July/August 2011 (Vol. 28, No. 4) pp. 7-8
0740-7459/11/$31.00 © 2011 IEEE
Published by the IEEE Computer Society
Published by the IEEE Computer Society
elytS edoC detisiveR
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Just finished your "Tools of the Trade" column in Software ("elytS edoC," March/April 2011). Good stuff as always. In some ways it's odd that such a message is still needed; but it seems it is. I think there are some key reasons why coding style is not as clear as it might be.
Code Is Thought. Depending on the life-cycle approach, code is often the stream-of-consciousness thinking process a programmer is using in real time to understand and solve the problem. Sloppy code usually indicates sloppy or incomplete thinking.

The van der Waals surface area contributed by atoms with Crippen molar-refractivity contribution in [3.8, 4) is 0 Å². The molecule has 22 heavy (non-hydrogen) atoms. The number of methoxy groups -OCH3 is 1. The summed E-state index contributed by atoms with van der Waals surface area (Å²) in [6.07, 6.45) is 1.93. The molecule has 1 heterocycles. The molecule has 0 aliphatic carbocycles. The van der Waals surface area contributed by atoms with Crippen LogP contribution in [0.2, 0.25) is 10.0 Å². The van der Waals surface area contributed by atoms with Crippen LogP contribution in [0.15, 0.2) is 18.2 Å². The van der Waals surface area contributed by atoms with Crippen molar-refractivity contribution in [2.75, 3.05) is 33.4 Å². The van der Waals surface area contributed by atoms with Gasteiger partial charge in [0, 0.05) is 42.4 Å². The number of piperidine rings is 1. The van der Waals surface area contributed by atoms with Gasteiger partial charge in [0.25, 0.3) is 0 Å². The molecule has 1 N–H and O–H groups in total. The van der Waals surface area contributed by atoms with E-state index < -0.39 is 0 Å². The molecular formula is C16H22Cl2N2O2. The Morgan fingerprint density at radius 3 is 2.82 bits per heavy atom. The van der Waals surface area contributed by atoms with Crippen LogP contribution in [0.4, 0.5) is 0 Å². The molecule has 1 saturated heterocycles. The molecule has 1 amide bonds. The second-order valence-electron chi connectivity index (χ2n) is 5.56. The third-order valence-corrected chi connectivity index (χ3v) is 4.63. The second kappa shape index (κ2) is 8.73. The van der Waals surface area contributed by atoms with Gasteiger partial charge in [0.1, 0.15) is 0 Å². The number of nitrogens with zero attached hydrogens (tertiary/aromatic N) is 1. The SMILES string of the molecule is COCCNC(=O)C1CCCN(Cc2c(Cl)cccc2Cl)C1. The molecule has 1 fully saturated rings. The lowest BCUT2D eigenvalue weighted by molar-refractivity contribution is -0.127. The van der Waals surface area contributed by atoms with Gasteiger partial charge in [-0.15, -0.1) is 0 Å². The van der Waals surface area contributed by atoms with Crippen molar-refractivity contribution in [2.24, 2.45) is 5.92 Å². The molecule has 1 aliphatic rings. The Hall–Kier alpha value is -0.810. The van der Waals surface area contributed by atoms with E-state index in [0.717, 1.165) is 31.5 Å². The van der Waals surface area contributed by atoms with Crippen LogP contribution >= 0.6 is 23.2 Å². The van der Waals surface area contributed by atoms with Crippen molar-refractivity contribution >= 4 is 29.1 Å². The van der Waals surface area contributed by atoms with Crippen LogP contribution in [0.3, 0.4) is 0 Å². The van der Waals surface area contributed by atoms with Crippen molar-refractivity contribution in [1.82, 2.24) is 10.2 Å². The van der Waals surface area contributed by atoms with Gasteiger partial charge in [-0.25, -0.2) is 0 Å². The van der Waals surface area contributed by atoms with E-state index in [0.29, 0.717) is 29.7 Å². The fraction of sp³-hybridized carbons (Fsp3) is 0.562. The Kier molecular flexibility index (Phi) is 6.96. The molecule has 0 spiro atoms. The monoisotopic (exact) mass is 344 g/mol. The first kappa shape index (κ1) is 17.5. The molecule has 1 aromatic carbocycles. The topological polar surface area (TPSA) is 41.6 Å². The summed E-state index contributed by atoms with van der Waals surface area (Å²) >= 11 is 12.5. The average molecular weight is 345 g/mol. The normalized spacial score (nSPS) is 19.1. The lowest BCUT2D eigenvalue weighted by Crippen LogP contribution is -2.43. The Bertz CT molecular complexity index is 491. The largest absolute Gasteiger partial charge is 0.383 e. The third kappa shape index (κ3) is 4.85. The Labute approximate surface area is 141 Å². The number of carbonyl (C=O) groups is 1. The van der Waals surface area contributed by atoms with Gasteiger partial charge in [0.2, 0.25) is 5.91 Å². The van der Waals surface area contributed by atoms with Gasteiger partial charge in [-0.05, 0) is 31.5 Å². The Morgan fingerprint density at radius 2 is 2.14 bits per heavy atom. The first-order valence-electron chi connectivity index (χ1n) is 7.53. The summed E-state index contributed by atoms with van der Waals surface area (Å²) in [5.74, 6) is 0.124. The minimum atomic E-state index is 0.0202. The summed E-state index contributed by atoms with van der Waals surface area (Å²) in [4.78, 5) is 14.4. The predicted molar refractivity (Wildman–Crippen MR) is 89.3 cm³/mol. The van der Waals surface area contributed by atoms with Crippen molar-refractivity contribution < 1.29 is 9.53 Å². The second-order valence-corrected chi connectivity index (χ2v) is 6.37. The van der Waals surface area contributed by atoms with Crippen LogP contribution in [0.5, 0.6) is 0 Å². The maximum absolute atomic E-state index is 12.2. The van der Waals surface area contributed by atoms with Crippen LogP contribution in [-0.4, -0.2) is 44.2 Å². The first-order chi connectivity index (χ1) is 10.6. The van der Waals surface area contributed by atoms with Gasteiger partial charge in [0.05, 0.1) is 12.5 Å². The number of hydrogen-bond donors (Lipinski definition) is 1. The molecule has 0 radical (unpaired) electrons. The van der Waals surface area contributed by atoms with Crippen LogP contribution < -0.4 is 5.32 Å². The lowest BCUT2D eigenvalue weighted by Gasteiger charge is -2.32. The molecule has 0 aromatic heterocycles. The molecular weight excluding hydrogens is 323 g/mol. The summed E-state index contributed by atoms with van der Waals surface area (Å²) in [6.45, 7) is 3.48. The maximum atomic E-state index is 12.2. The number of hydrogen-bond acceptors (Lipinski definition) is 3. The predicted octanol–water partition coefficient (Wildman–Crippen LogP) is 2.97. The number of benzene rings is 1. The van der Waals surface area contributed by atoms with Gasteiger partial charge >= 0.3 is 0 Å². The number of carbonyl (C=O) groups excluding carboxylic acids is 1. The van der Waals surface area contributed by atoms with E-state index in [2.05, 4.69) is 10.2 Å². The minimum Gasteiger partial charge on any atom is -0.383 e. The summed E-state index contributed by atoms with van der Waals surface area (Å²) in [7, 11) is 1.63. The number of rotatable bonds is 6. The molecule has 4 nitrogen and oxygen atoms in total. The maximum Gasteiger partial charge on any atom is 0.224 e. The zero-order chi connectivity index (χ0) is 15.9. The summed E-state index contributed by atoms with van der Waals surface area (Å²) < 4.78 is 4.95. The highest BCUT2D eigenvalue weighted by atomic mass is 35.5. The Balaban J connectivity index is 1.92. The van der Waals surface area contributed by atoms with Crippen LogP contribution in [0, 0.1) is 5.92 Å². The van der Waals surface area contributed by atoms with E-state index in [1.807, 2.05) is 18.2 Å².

Cognitive Mechanisms. As you point out, humans use many cognitive mechanisms when they try to understand things. One of the primary ones is a complexity management filter—we reflexively simplify things to understand them using reductive techniques such as labeling abstractions and separating common versus rare events. When things are laid out in a way that assists these processes, understanding is much quicker and more complete. But as you point out, this is a double-edged sword—if people lay out the cognitive structure to assist understanding, but the structure actually reflects something other than the domain, it's actually harmful because it leads people away from comprehending the real problem.
Code Is Knowledge. The desire to push the product out the door (the "product production" mindset) may pressure people to deliver some representation of the knowledge before they actually really understand what they did. A "knowledge acquisition" (and knowledge management) focus would change this.